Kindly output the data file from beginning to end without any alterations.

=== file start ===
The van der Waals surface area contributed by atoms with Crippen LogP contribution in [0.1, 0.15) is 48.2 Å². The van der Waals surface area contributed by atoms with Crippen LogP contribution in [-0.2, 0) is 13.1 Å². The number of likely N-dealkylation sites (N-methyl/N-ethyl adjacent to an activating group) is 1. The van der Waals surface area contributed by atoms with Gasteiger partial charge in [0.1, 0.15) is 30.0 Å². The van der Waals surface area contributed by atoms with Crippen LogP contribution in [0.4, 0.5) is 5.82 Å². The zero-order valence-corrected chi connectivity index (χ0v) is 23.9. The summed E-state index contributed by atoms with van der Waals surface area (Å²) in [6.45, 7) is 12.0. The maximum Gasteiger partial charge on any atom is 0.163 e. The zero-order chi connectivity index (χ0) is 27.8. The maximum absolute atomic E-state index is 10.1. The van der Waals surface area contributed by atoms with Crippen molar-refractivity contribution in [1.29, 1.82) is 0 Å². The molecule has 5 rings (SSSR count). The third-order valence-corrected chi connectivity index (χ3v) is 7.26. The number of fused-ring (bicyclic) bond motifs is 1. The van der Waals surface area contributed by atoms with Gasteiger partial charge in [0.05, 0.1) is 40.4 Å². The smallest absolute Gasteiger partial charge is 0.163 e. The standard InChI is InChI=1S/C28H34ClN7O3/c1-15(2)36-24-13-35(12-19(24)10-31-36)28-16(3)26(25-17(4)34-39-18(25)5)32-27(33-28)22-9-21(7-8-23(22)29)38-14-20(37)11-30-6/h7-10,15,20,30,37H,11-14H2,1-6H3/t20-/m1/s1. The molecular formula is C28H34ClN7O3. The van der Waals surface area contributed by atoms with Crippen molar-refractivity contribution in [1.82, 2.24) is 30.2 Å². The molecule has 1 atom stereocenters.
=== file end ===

The van der Waals surface area contributed by atoms with Crippen LogP contribution in [0.1, 0.15) is 48.2 Å². The van der Waals surface area contributed by atoms with Crippen LogP contribution in [-0.2, 0) is 13.1 Å². The number of likely N-dealkylation sites (N-methyl/N-ethyl adjacent to an activating group) is 1. The van der Waals surface area contributed by atoms with Gasteiger partial charge in [0.1, 0.15) is 30.0 Å². The van der Waals surface area contributed by atoms with Crippen LogP contribution in [0.4, 0.5) is 5.82 Å². The zero-order valence-corrected chi connectivity index (χ0v) is 23.9. The summed E-state index contributed by atoms with van der Waals surface area (Å²) in [6.45, 7) is 12.0. The maximum Gasteiger partial charge on any atom is 0.163 e. The zero-order chi connectivity index (χ0) is 27.8. The maximum absolute atomic E-state index is 10.1. The van der Waals surface area contributed by atoms with Crippen molar-refractivity contribution in [1.29, 1.82) is 0 Å². The molecule has 5 rings (SSSR count). The third-order valence-corrected chi connectivity index (χ3v) is 7.26. The number of fused-ring (bicyclic) bond motifs is 1. The van der Waals surface area contributed by atoms with Gasteiger partial charge in [0.05, 0.1) is 40.4 Å². The smallest absolute Gasteiger partial charge is 0.163 e. The standard InChI is InChI=1S/C28H34ClN7O3/c1-15(2)36-24-13-35(12-19(24)10-31-36)28-16(3)26(25-17(4)34-39-18(25)5)32-27(33-28)22-9-21(7-8-23(22)29)38-14-20(37)11-30-6/h7-10,15,20,30,37H,11-14H2,1-6H3/t20-/m1/s1. The molecular formula is C28H34ClN7O3. The van der Waals surface area contributed by atoms with Crippen molar-refractivity contribution in [1.82, 2.24) is 30.2 Å². The molecule has 1 atom stereocenters.